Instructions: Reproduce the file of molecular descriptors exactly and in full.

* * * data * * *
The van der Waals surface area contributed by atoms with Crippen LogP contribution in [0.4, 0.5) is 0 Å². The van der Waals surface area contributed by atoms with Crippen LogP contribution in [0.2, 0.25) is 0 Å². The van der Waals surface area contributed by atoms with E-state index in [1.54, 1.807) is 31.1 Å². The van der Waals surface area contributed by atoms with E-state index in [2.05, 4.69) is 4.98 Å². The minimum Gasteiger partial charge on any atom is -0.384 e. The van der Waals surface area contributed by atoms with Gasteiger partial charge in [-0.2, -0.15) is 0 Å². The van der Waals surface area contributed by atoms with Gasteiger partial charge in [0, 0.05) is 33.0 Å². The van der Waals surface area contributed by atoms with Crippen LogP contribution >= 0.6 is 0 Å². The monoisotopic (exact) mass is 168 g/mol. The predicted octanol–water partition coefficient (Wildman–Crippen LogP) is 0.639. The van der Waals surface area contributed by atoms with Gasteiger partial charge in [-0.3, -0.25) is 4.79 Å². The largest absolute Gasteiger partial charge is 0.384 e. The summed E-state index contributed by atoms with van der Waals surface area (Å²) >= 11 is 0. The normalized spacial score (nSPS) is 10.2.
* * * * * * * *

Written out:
The van der Waals surface area contributed by atoms with Crippen LogP contribution in [0.4, 0.5) is 0 Å². The van der Waals surface area contributed by atoms with Crippen LogP contribution in [0.2, 0.25) is 0 Å². The van der Waals surface area contributed by atoms with E-state index in [1.54, 1.807) is 31.1 Å². The van der Waals surface area contributed by atoms with E-state index in [2.05, 4.69) is 4.98 Å². The minimum Gasteiger partial charge on any atom is -0.384 e. The van der Waals surface area contributed by atoms with Gasteiger partial charge in [-0.2, -0.15) is 0 Å². The van der Waals surface area contributed by atoms with Gasteiger partial charge in [0, 0.05) is 33.0 Å². The van der Waals surface area contributed by atoms with Crippen LogP contribution >= 0.6 is 0 Å². The monoisotopic (exact) mass is 168 g/mol. The predicted octanol–water partition coefficient (Wildman–Crippen LogP) is 0.639. The van der Waals surface area contributed by atoms with Gasteiger partial charge in [-0.3, -0.25) is 4.79 Å². The largest absolute Gasteiger partial charge is 0.384 e. The summed E-state index contributed by atoms with van der Waals surface area (Å²) >= 11 is 0. The normalized spacial score (nSPS) is 10.2.